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Chapter 7: Air

At a glance

Air quality in New Zealand

Good air quality is fundamental to our well-being. Every day each New Zealander inhales about 14,000 litres of air, the equivalent of about 150 full bath tubs.

New Zealand has good air quality in most locations for most of the time. However, coal and wood used for home heating and exhaust emissions from transport can affect air quality in about 30 locations, particularly during winter. About 53 per cent of New Zealanders live in these affected locations.

Pollutants in the air can affect our health, because we inhale them into our lungs. Vulnerable groups such as the very young, the very old, and people with underlying respiratory or cardiac disease are particularly at risk. About 1,100 New Zealanders die prematurely each year from exposure to air pollution. The number of New Zealanders who die prematurely from traffic-related air pollution is similar to the number killed in road accidents each year.

Levels of air pollution in New Zealand

PM10 particulates

In most of the areas in New Zealand where air quality can be poor, the cause is high winter levels of PM10 particulates from coal and wood used for home heating. Auckland, where about a third of New Zealand’s population lives, also experiences high levels of PM10 particulates from road transport. Levels of PM10 particulates appear to be falling in some of the main centres of population, although the influence of weather on air pollution makes it difficult to assess trends. Levels of PM10 particulates at roadside locations in Auckland appear to have fallen over the past 10 years.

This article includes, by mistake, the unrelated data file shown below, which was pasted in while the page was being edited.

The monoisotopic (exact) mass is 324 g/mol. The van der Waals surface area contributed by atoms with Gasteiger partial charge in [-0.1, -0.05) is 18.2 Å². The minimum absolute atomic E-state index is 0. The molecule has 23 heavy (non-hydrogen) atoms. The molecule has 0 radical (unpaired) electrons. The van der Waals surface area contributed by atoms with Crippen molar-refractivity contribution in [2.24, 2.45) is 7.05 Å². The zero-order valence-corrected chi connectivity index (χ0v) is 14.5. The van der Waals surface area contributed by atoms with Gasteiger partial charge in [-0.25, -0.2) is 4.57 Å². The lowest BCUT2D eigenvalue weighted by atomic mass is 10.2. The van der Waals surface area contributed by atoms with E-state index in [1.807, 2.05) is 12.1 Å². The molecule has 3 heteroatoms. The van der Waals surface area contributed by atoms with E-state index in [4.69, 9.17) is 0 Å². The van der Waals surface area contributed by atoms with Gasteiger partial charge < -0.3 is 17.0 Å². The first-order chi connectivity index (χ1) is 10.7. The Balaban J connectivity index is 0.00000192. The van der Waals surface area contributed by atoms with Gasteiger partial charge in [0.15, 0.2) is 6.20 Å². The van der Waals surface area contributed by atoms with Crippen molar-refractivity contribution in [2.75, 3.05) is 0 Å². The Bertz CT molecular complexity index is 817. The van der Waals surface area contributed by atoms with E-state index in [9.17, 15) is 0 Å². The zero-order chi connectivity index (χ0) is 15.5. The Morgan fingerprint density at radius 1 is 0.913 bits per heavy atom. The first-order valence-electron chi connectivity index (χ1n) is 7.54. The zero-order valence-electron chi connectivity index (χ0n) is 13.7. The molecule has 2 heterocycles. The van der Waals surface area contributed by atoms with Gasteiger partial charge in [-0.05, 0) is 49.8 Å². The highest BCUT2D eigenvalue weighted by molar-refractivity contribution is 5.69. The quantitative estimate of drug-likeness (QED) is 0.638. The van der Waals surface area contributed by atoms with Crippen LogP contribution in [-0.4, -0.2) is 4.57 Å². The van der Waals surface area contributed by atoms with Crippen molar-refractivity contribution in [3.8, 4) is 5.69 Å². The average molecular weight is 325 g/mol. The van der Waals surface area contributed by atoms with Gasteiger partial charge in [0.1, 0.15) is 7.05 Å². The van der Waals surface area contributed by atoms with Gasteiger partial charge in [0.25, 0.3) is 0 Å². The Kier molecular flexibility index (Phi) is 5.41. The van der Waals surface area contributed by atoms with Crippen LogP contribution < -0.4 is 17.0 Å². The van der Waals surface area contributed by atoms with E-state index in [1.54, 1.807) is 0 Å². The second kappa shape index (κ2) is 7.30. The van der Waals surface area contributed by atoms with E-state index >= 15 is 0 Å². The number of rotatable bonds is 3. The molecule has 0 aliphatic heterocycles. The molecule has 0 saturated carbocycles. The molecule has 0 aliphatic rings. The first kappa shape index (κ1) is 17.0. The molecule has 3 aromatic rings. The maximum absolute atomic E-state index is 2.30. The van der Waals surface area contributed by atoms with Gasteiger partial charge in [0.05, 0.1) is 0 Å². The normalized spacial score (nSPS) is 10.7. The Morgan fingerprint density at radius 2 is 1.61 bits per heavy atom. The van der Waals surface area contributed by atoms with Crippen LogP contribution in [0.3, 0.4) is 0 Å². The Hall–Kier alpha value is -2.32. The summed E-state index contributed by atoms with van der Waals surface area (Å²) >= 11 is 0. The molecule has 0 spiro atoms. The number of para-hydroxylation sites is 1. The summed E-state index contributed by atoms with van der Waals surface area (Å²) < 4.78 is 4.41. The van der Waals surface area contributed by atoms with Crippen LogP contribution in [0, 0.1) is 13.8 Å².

Nitrogen dioxide

Levels of nitrogen dioxide are at an acceptable level around New Zealand, with the exception of some locations in Auckland affected by traffic emissions. Emissions of nitrogen dioxide in Auckland appear to be increasing.

Carbon monoxide

Levels of carbon monoxide, mostly from traffic emissions, were of concern 10 years ago. Since then, levels appear to have fallen at locations that have historically experienced high concentrations. The improvement is most likely due to improved vehicle technology.

Sulphur dioxide

Sulphur dioxide levels declined in the 1980s and are considered to be low in most parts of the country. However, the areas around the Marsden Point Oil Refinery and other individual locations have higher levels than the rest of the country.


Based on traffic emissions data, areas around Auckland, Hamilton, and Christchurch were identified in the mid-1990s as having the greatest potential for elevated levels of ground-level ozone. However, the results from monitoring indicate that ozone levels are satisfactory in these locations.

PM2.5 particulates, benzene, and airborne lead

Monitoring for PM2.5 particulates is not widespread in New Zealand. However, where PM2.5 particulates are monitored, a strong relationship exists between high levels of PM10 particulates and high levels of PM2.5 particulates.

Benzene levels at monitored locations are at an acceptable level. Levels are higher near busy roads than in residential areas, but appear to be improving. This improvement is probably due to changes in vehicle fuel composition.

Lead was eliminated from New Zealand petrol in 1996, so airborne lead levels are now very low.

Present and future management

Today, the main focus for improving air quality in New Zealand is to reduce PM10 particulate emissions from home heating and traffic. Having put in place regular monitoring of air quality in managed airsheds, future effort will continue to focus on tracking PM10 particulate levels against the 2013 target set under the national environmental standards for air quality.

Future work on improving air quality may also focus on developing a better understanding of PM2.5 levels around New Zealand.